Welcome to City-Data.com Forum!
U.S. CitiesCity-Data Forum Index
Go Back   City-Data Forum > General Forums > Green Living
 [Register]
Please register to participate in our discussions with 2 million other members - it's free and quick! Some forums can only be seen by registered members. After you create your account, you'll be able to customize options and access all our 15,000 new posts/day with fewer ads.
View detailed profile (Advanced) or search
site with Google Custom Search

Search Forums  (Advanced)
 
Old 09-17-2023, 07:46 PM
 
15,580 posts, read 15,650,878 times
Reputation: 21960

Advertisements

I found this surprising on several counts - but seems like a win-win situation.


How New York’s Public Hospitals Cut Carbon Emissions: More Vegetables
Making plant-based meals the default has reduced food-related greenhouse gas emissions by 36 percent, the mayor’s office said. Just don’t say “vegan.”

NYC Health + Hospitals, the country’s largest municipal health system, has made plant-based food the default for inpatient meals. That means the food contains no meat, dairy or eggs. If a patient doesn’t like the first option, the second offering is also plant-based. Anyone who wants meat has to make a special request.
Now, a year after it made those sweeping changes, the hospital system has reduced its food-related carbon emissions by 36 percent, according to the mayor’s office. And, jokes about hospital food aside, the changes seem to be a hit with patients. Samantha Morgenstern, a client executive and registered dietitian at Sodexo, the food services company providing the meals, said that nine times out of 10, patients accepted the dishes, and that the satisfaction rate was above 90 percent.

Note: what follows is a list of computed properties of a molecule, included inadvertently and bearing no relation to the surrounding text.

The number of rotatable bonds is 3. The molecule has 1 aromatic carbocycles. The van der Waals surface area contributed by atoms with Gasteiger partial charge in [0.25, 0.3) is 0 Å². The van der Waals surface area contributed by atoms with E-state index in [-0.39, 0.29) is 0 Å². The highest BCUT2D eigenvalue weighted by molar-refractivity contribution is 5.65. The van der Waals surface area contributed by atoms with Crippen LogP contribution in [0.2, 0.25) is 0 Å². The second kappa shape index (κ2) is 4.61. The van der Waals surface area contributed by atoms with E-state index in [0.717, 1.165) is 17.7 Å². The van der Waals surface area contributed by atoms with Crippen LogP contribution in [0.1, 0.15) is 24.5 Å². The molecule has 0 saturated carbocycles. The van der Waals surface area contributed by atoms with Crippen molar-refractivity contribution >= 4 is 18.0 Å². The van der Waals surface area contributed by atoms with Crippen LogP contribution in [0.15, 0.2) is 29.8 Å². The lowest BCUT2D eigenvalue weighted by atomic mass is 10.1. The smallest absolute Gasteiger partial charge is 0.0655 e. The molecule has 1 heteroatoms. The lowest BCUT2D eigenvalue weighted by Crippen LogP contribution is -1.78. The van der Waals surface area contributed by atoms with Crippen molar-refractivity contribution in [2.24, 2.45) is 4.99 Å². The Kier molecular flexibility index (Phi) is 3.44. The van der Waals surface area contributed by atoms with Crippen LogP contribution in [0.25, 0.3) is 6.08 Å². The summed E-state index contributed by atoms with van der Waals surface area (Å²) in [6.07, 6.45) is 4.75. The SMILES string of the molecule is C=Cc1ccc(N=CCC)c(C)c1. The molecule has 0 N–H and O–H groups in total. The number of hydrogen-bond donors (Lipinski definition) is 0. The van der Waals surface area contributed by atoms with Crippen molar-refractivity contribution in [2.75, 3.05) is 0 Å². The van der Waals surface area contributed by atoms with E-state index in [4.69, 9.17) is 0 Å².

https://www.nytimes.com/2023/08/31/c...gan-meals.html
Reply With Quote Quick reply to this message

 
Old 10-04-2023, 04:51 PM
 
966 posts, read 514,798 times
Reputation: 2509
You could probably scrape something off the streets and improve hospital food. The key to this is to always buy local. Transporting food from one end of the country uses lots of energy and it all pollutes to some extent. It quickly gets weird too. When I was living in Florida, the bell peppers that came from California were less money than the locally grown bell peppers! I was in a grocery store once and mentioned this to the guy in the vegetable/fruit dept, he said that NOTHING made any sens in his dept. It just was what it was.
Reply With Quote Quick reply to this message
 
Old 10-05-2023, 08:15 AM
 
Location: East of Seattle since 1992, 615' Elevation, Zone 8b - originally from SF Bay Area
44,551 posts, read 81,085,957 times
Reputation: 57728
Here in our state we get fresh produce in season, but the rest of the year it comes from Mexico or hothouses in Canada. That's trucks running refrigeration long distances. Meanwhile we have big local egg producers, feedlots and stockyards producing meat. I have spent considerable time as a hospital patient in the last 4-5 years, and the only foods I actually enjoyed were the bacon, meatloaf, and salmon.